Dave Brubeck’s tunes and songs dotted the American musical landscape during the second half century of the 20th century and beyond. Brubeck [1920-2012] is perhaps best known as the leader of a “classic” Jazz quartet that performed in venues all over the world from 1956 -1968 and featured the talents of Paul Desmond on alto saxophone, Eugene Wright on bass and Joe Morello on drums.

Brubeck developed a unique, powerful style as a pianist with elements of rhythmic displacement and the use of sophisticated harmonies that were adopted by some of his contemporaries such as Bill Evans and Cecil Taylor, but perhaps his most lasting contribution to the genre of Jazz were his compositions.

Over his seventy year career, Brubeck wrote such a wide variety of music that it is impossible to categorize it, but two forms of his compositions have been widely adopted by subsequent generations of Jazz musicians: his ballads [slow, sentimental sounding music] and his tunes based on unusual time signatures [odd meters 5/4, 7/4, 9/8, etc.].

One could make the argument that Dave’s quartet reached the peak of its popularity with the recordings that introduced these unconventional time signatures - Time Out [Columbia CS 8192] in 1959 followed by Time Further Out [Columbia CS 8490] in 1961. But the group would issue many more high quality studio and in performance recordings in the 1960s with albums such as Jazz Impressions of Japan [1964], Angel Eyes [1965] and My Favorite Things [1966] falling into the first category and the double album of the 1963 Dave Brubeck Quartet highlighting the latter.

Until the classic quartet disbanded in 1968, the group also issued a number of excellent recordings that are barely familiar to the general public. Many of these “under the radar screen” recordings were made in performance using excellent recording technique and showcase the group stretching out and taking chances in ways that are not often captured on recordings made in the studio.

Of course, there are a slew of bootlegs made from radio broadcasts and portable tape devices which are the bane of a performing musicians’ existence both because they deprive them financially and denigrate their skills with atrocious audio quality.

I thought it might be fun to use this “undiscovered Brubeck” feature to bring a number of these lesser known recordings to your attention, especially since there are many examples of the music on them available on YouTube.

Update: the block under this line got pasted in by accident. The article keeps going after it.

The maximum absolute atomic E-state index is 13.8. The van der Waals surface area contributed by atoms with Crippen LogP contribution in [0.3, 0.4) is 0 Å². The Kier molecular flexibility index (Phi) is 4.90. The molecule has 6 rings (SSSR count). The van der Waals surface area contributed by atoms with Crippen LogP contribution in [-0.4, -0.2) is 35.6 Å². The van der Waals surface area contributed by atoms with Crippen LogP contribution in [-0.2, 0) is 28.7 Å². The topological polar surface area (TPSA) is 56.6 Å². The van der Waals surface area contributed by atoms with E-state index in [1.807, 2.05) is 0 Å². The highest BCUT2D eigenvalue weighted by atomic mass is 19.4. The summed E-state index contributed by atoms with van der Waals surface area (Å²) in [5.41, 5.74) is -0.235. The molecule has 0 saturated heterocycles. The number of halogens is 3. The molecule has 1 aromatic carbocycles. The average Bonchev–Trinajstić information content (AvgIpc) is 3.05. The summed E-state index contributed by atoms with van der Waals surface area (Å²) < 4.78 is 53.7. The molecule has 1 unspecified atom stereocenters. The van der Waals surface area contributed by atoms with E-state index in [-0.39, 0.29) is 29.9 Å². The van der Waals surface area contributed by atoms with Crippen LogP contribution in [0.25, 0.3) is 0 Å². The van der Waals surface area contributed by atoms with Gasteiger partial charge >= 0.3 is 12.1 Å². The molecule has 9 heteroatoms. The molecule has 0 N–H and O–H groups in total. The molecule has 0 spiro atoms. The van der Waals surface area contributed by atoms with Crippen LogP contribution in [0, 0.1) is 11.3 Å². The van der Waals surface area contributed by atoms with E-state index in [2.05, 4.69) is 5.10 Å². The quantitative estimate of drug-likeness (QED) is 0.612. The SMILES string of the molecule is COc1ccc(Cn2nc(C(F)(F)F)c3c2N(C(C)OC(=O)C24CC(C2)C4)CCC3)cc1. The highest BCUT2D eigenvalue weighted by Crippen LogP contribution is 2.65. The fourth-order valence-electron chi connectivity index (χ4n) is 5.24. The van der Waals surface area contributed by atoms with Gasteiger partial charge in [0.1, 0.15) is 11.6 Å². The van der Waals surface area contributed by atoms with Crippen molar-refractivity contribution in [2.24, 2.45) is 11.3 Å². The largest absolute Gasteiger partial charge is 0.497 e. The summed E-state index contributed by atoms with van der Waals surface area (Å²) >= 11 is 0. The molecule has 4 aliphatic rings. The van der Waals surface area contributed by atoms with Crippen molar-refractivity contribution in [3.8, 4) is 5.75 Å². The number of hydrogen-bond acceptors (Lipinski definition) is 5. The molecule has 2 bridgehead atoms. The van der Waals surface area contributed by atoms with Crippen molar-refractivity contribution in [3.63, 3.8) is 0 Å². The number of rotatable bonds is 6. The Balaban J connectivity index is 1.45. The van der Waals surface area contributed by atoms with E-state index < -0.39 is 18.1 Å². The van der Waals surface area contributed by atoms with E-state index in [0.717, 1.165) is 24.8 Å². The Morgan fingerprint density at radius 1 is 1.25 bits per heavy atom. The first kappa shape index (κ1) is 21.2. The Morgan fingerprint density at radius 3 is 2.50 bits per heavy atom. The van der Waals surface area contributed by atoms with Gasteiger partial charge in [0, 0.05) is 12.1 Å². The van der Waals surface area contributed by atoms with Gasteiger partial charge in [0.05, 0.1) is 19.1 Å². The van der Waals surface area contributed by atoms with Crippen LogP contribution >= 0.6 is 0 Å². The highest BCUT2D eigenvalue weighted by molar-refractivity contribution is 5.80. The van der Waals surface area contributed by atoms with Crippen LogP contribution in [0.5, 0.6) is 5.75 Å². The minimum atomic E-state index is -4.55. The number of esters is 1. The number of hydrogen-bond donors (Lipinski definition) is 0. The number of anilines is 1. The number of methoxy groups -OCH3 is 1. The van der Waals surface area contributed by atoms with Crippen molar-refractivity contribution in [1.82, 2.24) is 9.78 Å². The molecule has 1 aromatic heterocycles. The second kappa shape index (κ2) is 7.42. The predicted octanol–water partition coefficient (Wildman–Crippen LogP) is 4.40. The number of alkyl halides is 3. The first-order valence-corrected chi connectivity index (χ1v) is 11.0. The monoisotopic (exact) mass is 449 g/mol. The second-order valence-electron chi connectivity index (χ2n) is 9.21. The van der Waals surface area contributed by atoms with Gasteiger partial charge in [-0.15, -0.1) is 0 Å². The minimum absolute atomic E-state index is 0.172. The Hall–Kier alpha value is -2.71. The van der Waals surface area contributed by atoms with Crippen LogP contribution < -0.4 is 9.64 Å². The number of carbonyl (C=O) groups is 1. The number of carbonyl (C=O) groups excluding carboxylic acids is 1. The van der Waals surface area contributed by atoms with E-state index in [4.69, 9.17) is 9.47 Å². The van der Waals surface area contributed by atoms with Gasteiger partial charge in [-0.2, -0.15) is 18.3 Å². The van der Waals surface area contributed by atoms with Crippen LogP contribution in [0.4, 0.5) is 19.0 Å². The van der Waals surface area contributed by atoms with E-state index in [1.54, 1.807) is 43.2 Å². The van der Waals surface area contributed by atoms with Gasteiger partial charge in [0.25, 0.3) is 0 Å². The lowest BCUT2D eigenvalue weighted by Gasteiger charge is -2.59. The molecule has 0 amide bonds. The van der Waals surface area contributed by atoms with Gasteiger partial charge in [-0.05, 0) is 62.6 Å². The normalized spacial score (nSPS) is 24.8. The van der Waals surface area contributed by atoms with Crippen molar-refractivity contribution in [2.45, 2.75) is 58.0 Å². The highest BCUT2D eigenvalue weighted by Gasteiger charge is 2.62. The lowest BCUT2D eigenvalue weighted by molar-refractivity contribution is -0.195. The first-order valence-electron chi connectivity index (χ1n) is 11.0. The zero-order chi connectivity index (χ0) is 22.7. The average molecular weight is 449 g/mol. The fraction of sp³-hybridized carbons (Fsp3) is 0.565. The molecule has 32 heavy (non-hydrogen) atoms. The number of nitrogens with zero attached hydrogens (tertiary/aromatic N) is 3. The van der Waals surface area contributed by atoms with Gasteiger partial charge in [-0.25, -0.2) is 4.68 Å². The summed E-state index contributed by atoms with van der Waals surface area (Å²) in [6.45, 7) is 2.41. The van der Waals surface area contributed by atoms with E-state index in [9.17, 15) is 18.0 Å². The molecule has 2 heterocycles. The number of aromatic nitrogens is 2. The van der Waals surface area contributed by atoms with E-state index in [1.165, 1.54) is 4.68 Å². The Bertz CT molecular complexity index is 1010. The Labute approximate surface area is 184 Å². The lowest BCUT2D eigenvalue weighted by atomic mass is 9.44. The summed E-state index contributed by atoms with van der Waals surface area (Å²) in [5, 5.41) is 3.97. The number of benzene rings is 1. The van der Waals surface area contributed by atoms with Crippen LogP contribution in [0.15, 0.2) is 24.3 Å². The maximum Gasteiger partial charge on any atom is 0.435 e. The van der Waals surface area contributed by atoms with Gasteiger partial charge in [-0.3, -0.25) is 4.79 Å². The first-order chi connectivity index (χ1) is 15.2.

The first of these in the series is: 

“The Quartet's concert in Amsterdam had gone down in my memory as a happy experience. I knew Columbia had recorded it, but the tapes had gone into the vaults and had subsequently been almost forgotten.  Paul would occasionally ask, "Whatever happened to the tapes of that good concert in Amsterdam?" We were recording so many albums in those days, it was hard to keep track.

When I recently rediscovered and played the tapes, the circumstances of the recording came back to me. Our original concert in Amsterdam had been cancelled, because Holland was in mourning after the death of Queen Wilhelmina. The only time our concert could be rescheduled while we were in Europe was to announce a midnight concert, beginning the moment the official mourning period ended. I was skeptical.

"Sunday midnight?" Who's going to come to a concert when he has to go to work early the next morning? Nobody will show up!"

The Dutch promoter assured me, "They'll come " And they did. I've always said that the audience was the fifth member of the Quartet - the unknown ingredient whose presence can tip the balance from just another concert to an experience that's unique. The tone of this particular audience at the Concertgebouw acted as a catalyst that caused each of us to react; and as we reacted, they responded, creating a spiraling effect of tension and release. I think the musical experience has meaning for more than just those of us who happened to be at the Concertgebouw past midnight   At least, that's why after being kept under wraps for almost six years, this album is now being released.”


- Dave Brubeck (1968)

Jazz Journal   February 1970

“I'm not familiar with too many of the items in the Brubeck book, but this must be one of his most swinging and appealing sets. Nothing very exciting happens, but it's all happy and relaxed, and well recorded before an appreciative audience.

Everybody gets sizable solo bites at the apple; Wright is featured on King For A Day, Morello on Dizzy Ditty, and Dave plays They Say I Look Like God with the minimum of rhythmic support. Paul is his usual immaculate self, especially on Cultural Exchange and Brandenburg Gate; and the classical tinge on the latter really adds something to the music.

Very nice.”


Ron Brown

First in a series. To be continued.

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